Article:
Being a virus, there was nothing they could do, but wait for the body to fight it on it's own, so they sent Pontus back home. Still sick and with warnings from the doctor that he could have a relapse, any interaction with people or with the kids made him have all kinds of symptoms. He would see millions of flies coming at him, get headaches, couldn't handle light, and he felt extremely tired and sometimes sick. It was all just too much on his brain.
I couldn't have him home in our small 900 sq ft apartment with four little ones. I didn't know what to do. Suddenly, we got an amazing gift from some friends in Wilmington. It was a week stay at a hotel. He had a quiet and dark place to be, but I was still scared to leave him alone. Doctors warned me I needed to keep an eye on him. Trying to manage my time between him and the kids felt like a big mountain to climb. Another gift, was a friend from Madrid came and stayed for a week with me to help me.
I mostly wanted to be alone though. The phone would ring off the hook all day long, emails swarmed my inbox, and neighbors would check in. But it was all too much. I used the little energy I had to be a mommy and be a wife. I had nothing else left to give.
Days turned into weeks and weeks turned into months. We had scheduled a summer travel around the States to raise support, but I contacted everyone and cancelled everything. One thing we didn't cancel, though, was a house swap we had planned with a family in Arizona. They were going to stay at our place, and we would stay at theirs. But we had to make it across the ocean first. I asked the doctors and they weren't sure if we should go. Pontus, kinda oblivious at his own situation, said he felt great and it would be no problem. We decided to go for it. Against his wishes, I at least scheduled a wheel chair to meet us at the JFK airport. I knew the connection would take a lot of walking and I had to be in charge of four little ones. I'm glad I did. He was not doing well by the time we landed. I was so thankful to have help to wheel Pontus to the next terminal while continuing to be in charge of four young children by myself after a 7 hour transatlantic flight
One of our partnering churches in Arizona took good care of us. They brought us meals, took our kids out, and loved on us. Pontus stayed in his room most of the time and the rest of the world just continued to pray. I felt like a single mom of five.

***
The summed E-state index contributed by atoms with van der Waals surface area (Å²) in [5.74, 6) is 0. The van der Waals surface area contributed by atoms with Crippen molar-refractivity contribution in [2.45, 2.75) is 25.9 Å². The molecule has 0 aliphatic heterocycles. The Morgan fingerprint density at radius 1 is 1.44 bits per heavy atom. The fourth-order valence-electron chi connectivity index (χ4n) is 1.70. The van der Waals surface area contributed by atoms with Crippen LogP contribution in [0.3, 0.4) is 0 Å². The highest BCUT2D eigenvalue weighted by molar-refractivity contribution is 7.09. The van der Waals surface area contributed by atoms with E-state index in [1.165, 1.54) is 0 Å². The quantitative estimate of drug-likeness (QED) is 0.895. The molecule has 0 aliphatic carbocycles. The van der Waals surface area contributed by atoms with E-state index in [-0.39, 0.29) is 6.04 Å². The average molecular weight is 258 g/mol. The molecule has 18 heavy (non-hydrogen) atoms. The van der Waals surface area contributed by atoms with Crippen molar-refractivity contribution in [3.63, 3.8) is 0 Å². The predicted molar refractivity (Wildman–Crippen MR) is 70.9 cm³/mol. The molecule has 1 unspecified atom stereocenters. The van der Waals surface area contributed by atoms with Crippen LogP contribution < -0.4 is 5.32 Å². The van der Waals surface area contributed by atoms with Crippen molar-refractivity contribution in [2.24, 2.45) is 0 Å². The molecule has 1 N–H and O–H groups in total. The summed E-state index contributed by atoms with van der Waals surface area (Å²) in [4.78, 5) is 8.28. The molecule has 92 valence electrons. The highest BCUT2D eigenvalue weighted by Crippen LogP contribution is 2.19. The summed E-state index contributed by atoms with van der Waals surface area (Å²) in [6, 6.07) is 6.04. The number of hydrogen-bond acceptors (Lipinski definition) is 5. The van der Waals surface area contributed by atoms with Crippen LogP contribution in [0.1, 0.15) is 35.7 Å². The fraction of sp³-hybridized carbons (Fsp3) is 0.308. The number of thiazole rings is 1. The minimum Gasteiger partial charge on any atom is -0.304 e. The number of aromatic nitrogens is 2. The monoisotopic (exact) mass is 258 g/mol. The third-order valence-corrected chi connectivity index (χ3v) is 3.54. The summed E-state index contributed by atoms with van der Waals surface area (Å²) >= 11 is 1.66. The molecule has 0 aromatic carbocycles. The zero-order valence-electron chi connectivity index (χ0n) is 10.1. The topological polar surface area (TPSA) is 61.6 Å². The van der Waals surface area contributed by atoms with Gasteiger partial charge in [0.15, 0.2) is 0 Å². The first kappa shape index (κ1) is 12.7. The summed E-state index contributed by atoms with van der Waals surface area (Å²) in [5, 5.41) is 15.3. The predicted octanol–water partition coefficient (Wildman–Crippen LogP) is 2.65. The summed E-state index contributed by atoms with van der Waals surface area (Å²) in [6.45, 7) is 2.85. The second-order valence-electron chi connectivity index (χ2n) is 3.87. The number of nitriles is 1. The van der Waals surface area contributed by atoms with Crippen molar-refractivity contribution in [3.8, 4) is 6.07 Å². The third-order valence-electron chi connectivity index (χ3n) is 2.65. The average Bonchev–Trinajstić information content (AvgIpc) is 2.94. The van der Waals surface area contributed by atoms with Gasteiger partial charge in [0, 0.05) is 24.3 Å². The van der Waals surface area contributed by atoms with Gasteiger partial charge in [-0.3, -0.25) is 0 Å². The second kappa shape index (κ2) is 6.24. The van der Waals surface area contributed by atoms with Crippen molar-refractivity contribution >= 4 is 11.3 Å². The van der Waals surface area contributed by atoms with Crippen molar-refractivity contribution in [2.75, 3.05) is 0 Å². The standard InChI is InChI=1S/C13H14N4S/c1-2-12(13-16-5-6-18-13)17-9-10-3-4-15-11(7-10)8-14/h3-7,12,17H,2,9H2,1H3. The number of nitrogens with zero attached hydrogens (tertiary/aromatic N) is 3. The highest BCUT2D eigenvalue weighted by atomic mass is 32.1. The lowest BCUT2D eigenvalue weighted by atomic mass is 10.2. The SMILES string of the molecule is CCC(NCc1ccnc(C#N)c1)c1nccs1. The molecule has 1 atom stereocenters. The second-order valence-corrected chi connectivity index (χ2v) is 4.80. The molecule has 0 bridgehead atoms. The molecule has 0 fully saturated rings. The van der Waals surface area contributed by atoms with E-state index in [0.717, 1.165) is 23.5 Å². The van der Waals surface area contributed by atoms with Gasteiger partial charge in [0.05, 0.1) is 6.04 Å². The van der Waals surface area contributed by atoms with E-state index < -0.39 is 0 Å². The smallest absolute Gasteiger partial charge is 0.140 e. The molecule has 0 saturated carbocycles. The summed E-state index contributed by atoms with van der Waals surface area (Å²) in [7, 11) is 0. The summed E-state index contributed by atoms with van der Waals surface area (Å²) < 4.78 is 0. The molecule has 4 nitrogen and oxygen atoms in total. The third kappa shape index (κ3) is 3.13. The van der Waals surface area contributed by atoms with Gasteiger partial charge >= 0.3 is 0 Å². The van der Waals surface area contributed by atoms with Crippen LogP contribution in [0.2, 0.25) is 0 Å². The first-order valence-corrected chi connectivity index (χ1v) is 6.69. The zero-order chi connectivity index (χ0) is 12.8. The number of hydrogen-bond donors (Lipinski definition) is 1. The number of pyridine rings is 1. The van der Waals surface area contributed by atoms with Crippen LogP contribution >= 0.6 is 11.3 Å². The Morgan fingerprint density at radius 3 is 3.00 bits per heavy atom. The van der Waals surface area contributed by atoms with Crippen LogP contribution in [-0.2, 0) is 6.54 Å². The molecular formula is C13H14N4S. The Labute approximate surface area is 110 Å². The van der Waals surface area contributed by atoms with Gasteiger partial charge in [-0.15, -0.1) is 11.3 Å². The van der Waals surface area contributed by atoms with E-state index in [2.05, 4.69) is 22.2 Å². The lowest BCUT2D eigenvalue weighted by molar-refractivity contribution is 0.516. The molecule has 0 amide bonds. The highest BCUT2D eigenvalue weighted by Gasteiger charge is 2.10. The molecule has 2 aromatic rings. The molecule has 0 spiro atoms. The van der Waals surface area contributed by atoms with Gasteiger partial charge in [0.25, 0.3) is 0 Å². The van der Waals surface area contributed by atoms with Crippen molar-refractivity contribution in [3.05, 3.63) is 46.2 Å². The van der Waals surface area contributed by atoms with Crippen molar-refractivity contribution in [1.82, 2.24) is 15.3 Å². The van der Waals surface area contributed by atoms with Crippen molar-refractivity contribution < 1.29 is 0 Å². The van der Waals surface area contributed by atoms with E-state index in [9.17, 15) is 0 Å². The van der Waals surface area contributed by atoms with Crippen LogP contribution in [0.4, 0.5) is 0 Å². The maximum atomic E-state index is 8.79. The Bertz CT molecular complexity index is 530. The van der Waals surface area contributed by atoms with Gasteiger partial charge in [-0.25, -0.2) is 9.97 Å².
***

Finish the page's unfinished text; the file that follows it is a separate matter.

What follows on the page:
One Sunday we met a teenage boy had been through meningitis. He was crippled, couldn't walk, and couldn't talk. That day Pontus came home and cried. Why had God protected him from that, but not have healed the boy.
Suddenly one day, Pontus woke up and he was different. For the first time in 8 months, he was himself. He was alert. He had energy. Our flight back to Spain was much different this time. I had help with the little ones again.
A few weeks after arriving back to Spain we went back to our doctors. Once again they wheeled Pontus off, wired his head up, and put him through all the tests. They returned baffled again, but this time because they couldn’t find anything. Nothing. Not even scaring on his brain a nothing had happened at all.
There are moments in life when you wonder why sometimes God chooses to heal, and other times not. With mixed feelings of thankfulness, guilt, wonder, and awe, we returned home knowing there had been a miracle.
Little did we know what an effect that year had on us. From then on we viewed life differently. Our priorities changed, our souls were strengthened, our passions deepened, our marriage improved, our relationship with our kids grew, our goals clarified, and our purpose for life crystallized. "In their hearts humans plan their course, but the LORD establishes their steps." NIV Proverbs 16:9
I caught Joel singing this song in the car one day during this time. A reminder to be thankful in all circumstances:
Born and raised in Spain to American parents, Becky left home when she was fourteen to attend a Canadian boarding school in Germany. Since then, she has traveled over thirty countries and lived in four of them. Becky met her Swedish husband while working on a ship in Mexico, got engaged at the top of the Eiffel Tower in Paris, married in Spain, moved to Sweden, and now lives in North Carolina with her husband and their four children. She invites you to travel with her through the journeys life has taken her.
We caught our 2 year old singing away and being thankful!
The First Christmas
A video I made once, performed and narrated by the kids from a church we were part of in Arizona.